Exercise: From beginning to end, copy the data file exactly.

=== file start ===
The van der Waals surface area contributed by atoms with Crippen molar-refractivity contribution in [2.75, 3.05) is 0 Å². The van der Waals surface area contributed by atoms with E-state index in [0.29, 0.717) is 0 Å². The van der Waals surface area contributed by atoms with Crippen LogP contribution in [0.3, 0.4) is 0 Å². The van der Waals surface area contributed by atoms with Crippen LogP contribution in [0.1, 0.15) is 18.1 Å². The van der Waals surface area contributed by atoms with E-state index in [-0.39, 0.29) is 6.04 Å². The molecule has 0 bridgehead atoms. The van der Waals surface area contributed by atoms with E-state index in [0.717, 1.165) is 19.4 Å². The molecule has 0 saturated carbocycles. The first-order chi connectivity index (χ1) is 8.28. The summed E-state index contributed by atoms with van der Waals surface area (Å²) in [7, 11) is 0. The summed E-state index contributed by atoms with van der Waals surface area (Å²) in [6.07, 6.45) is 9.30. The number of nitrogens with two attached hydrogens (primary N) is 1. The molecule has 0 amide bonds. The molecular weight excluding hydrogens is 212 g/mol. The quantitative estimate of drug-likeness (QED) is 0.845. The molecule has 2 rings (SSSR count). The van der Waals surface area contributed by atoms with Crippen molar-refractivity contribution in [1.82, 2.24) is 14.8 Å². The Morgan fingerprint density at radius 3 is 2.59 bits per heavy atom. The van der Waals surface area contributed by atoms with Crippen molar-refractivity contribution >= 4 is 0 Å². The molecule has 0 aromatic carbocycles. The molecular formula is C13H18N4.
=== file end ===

The van der Waals surface area contributed by atoms with Crippen molar-refractivity contribution in [2.75, 3.05) is 0 Å². The van der Waals surface area contributed by atoms with E-state index in [0.29, 0.717) is 0 Å². The van der Waals surface area contributed by atoms with Crippen LogP contribution in [0.3, 0.4) is 0 Å². The van der Waals surface area contributed by atoms with Crippen LogP contribution in [0.1, 0.15) is 18.1 Å². The van der Waals surface area contributed by atoms with E-state index in [-0.39, 0.29) is 6.04 Å². The molecule has 0 bridgehead atoms. The van der Waals surface area contributed by atoms with E-state index in [0.717, 1.165) is 19.4 Å². The molecule has 0 saturated carbocycles. The first-order chi connectivity index (χ1) is 8.28. The summed E-state index contributed by atoms with van der Waals surface area (Å²) in [7, 11) is 0. The summed E-state index contributed by atoms with van der Waals surface area (Å²) in [6.07, 6.45) is 9.30. The number of nitrogens with two attached hydrogens (primary N) is 1. The molecule has 0 amide bonds. The molecular weight excluding hydrogens is 212 g/mol. The quantitative estimate of drug-likeness (QED) is 0.845. The molecule has 2 rings (SSSR count). The van der Waals surface area contributed by atoms with Crippen molar-refractivity contribution in [1.82, 2.24) is 14.8 Å². The Morgan fingerprint density at radius 3 is 2.59 bits per heavy atom. The van der Waals surface area contributed by atoms with Crippen molar-refractivity contribution >= 4 is 0 Å². The molecule has 0 aromatic carbocycles. The molecular formula is C13H18N4.